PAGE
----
After arthroscopic surgery on his knee in May and again in August he went from playing over 70 percent of the snaps in 2012 to 13.2 percent this season and was a gameday inactive for the team’s three postseason games. He carries a $3.167 million cap figure in ’14 as well, 12th highest on the team at the moment.

Julius Thomas: A-

A breakout year with what the Broncos hope is plenty more to come. Still largely a one-dimensional player with limited experience working from an on-the-line position out of a three-point stance. But 65 catches and 12 touchdowns is a pretty good dimension right now.

Virgil Green: C

Green played 26.4 percent of the snaps as the Broncos’ on-the-line option in some of their heavier packages, but didn’t top 13 plays in any of last four games of regular season or in playoffs as Broncos went almost exclusively three-wide down the stretch.

Jacob Tamme: B-

Welker’s arrival ate into his playing time significantly -- 52 catches in 2012 compared to 20 catches in 2013 -- but was productive when on the field and was one of the team’s most consistent performers on special teams. Seventeen of his catches came over last seven games of regular season with Welker having missed three of those.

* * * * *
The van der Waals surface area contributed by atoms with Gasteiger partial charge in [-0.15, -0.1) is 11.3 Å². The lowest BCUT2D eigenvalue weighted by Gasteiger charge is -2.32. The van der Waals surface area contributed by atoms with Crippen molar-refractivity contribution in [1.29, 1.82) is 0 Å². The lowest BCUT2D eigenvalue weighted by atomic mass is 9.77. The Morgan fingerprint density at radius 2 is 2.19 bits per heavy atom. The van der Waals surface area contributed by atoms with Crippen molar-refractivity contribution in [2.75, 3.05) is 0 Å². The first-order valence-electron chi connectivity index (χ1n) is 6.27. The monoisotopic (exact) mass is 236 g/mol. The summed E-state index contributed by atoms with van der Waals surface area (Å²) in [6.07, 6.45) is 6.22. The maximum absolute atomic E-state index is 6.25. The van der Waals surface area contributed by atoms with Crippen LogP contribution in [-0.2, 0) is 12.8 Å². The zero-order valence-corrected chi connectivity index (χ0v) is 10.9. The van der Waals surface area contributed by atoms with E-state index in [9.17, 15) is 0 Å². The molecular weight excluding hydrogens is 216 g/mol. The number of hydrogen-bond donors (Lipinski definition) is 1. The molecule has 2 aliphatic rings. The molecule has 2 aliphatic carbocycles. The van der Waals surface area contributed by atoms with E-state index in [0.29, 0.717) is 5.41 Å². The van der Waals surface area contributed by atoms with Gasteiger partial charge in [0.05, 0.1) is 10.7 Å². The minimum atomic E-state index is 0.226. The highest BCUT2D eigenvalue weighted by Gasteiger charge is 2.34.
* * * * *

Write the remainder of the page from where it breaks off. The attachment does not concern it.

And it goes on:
Running backs

C.J. Anderson: PNP

Showed enough in training camp to earn a roster spot, but was a gameday inactive 11 times in regular season. Finished the year with seven carries.

Montee Ball: B

Things looked dicey for the rookie when he had his third lost fumble of the season Nov. 24 against the Patriots (game 11 for the Broncos), but he locked it down the rest of the way and became to go-to No. 2 back in the offense. Showed potential as a receiver as well.

Ronnie Hillman: D

Went from essentially being handed the starting job in offseason OTAs and minicamp to moping through a string of games where he was a gameday inactive.

Knowshon Moreno: A

After knee woes, some maturity issues early in his career and a roster spot that was tenuous at best by the time last summer's training camp opened, Moreno had his best season -- 1,038 yards rushing, 60 catches and 13 total touchdowns. The soon-to-be unrestricted free agent was also the most reliable pass protector at the position.